Much of The Power of One is based on Bryce Courtenay's own life. Courtenay was an illegitimate child, born in 1933 in South Africa. He was raised amidst black South Africans in an isolated homestead in the Lebombo Mountains. At five years of age, he was sent to a boarding school, which was a mixture between a reform school and an orphans' home. Here he learned how to box in order to survive. He then moved to Barberton in the North Eastern part of South Africa and met a German music teacher called Doc, who was perpetually drunk. Courtenay and Doc spent much time wandering in the African bush together. Courtenay attended a prestigious private high school, and then studied journalism at an English university. He was banned from returning to South Africa since he had initiated a weekend school for black people at his high school. He fell in love with an Australian woman, Benita, while studying in England and he followed her to Sydney, where they were married. They now have three sons and two grandsons. Courtenay began to write at the age of fifty-five, after a long and highly successful career in advertising. The Power of One, published in 1989, was the first of his many best-selling novels. He has written two other novels about South Africa-the sequel to The Power of One, called Tandia, and a short novel called The Night Country. He has written three novels set in Australia-The Potato Factory, Jessica, and April Fool's Day. April Fool's Day is a tribute to his son Damon, who died of Haemophilia. Courtenay has even written a book set in Russia, The Family Frying Pan. His latest novel, Smoky Joe's Café is soon to be in bookstores.
The political background of The Power of One is unmistakably World War II and the beginning of the apartheid era in South Africa. Although the term 'apartheid' was only coined in 1948, white supremacy existed on a wide scale in South Africa long before. The first half of the 1900s was characterized by the segregation of different racial and socio-economic groups. The wealthy, technologically sophisticated British South Africans and the less well-off Afrikaner farmers or "boers" were separated; and the various black tribes of South Africa and all whites in positions of power were also kept apart. Conflict had existed between the British and the Afrikaners since the time of the Anglo-Boer War, which was fought between 1899 and 1902. An army of 500,000 British fought against a clan of 87,000 Boers. Although the Boers won some of the earlier battles, they ultimately lost to the British, who created the world's first concentration camps, in which 26,000 Boers died. Fourteen thousand black people died in separate camps formed by the British. The resultant hatred between the Boers and the British grew into a political split in 1914: the Afrikaner Nationalists formed their own party called the National Party (NP) while the British continued to lead the ruling South Africa Party (SAP).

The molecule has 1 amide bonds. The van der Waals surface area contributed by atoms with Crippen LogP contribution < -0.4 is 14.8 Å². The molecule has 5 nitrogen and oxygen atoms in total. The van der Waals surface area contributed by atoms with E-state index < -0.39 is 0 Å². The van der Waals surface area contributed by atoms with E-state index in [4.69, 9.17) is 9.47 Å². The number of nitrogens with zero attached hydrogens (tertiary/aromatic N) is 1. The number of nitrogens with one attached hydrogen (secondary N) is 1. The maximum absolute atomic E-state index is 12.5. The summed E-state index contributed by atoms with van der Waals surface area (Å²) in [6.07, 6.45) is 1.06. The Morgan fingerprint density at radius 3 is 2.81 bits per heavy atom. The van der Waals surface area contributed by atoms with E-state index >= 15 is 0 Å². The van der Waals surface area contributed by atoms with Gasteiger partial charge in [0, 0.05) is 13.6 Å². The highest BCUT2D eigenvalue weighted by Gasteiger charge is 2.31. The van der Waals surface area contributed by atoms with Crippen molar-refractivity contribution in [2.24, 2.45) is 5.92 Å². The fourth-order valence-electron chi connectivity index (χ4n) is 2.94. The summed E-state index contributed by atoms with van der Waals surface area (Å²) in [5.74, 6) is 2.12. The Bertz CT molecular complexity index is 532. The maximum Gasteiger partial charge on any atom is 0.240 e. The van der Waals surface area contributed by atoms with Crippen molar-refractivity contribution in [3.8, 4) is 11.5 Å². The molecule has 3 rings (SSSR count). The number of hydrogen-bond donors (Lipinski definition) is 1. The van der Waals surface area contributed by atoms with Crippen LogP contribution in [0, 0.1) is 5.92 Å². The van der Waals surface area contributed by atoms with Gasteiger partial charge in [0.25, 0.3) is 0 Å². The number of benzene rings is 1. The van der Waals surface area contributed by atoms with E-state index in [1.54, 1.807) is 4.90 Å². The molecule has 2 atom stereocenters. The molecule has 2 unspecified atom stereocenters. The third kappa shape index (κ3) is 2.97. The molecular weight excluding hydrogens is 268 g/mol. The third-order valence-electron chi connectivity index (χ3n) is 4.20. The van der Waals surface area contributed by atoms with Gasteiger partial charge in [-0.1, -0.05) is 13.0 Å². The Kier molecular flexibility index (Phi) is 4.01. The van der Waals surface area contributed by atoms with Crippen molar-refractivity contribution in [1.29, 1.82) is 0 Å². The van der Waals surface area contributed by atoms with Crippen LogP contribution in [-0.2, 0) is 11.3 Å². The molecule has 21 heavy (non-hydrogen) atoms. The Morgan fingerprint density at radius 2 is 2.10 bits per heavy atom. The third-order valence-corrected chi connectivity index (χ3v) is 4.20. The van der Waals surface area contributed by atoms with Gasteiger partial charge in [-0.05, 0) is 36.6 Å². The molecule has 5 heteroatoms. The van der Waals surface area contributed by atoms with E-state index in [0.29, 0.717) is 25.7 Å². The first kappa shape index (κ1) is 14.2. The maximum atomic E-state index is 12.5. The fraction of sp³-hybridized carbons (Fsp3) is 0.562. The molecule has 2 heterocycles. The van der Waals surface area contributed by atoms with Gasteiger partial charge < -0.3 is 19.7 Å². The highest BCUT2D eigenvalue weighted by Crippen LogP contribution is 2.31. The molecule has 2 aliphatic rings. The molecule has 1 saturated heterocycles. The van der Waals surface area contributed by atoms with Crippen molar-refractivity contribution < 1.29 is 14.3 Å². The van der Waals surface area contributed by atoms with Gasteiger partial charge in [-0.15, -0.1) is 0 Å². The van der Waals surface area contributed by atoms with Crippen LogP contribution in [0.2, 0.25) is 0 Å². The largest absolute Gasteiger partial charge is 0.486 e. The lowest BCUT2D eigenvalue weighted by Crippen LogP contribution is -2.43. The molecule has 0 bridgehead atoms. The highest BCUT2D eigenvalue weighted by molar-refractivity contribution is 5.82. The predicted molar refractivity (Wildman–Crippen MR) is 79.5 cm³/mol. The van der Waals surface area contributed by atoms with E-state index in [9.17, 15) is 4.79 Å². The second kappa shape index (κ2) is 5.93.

During World War I, the NP supported Germany, while the SAP supported the Allies. This increased tensions. Economic instability caused by the Great Depression in 1934 compelled the two parties to reunite as the United Party (UP), but by the late 1930s (when The Power of One begins) Afrikaner Nationalism was awakening again. D.F. Malan formed the Purified National Party, which was closely linked to the ex-parliamentary, radical group called the Oxwagon Guard. The Oxwagon Guard shared Hitler's Nazi beliefs in racial purity. Although the SAP initiated some racist laws before the 1930s (such as the Land Act of 1913, which forbade black people from buying land outside of specific areas, and the Urban Areas Act of 1923, which prevented black people from living in towns where they were not needed by whites), it was D.F. Malan's National Party that began to escalate the racist laws. During the war, however, cheap black labor was in demand in the cities, and the laws were less strenuous. In the 1948 government elections, Jan Smuts and his United Party lost and D.F. Malan and the Nationalists seized power. D.F. Malan began to institutionalize his brainchild called 'apartheid' ('apartness' in Afrikaans), which was advertised as a way of helping each South African race to develop independently. This was merely a front for a brutal and sinister regime which gave whites complete dominion over South Africa, and forced black people (who made up eighty-seven% of the population) to live in a mere 13% of the land. During the 1950s, a number of laws set the apartheid system in motion. In 1950, the Group Areas Act made it illegal for whites and blacks to live together in residential areas. The pass laws introduced a nine o' clock curfew for black South Africans, and forced them to carry passes with them at all times. Lack of a pass could justify arrest. It was only towards the end of the 1980s, due to the efforts of F.W. de Klerk and Nelson Mandela, that apartheid began to be dismantled. The Nationalists essentially dominated the country for fifty years, treating not only its black citizens, but also its Indian and "colored" citizens with extreme violence and brutality.
After some reflection Peekay realizes that he possesses the "physical and intellectual equipment" needed to survive the school system
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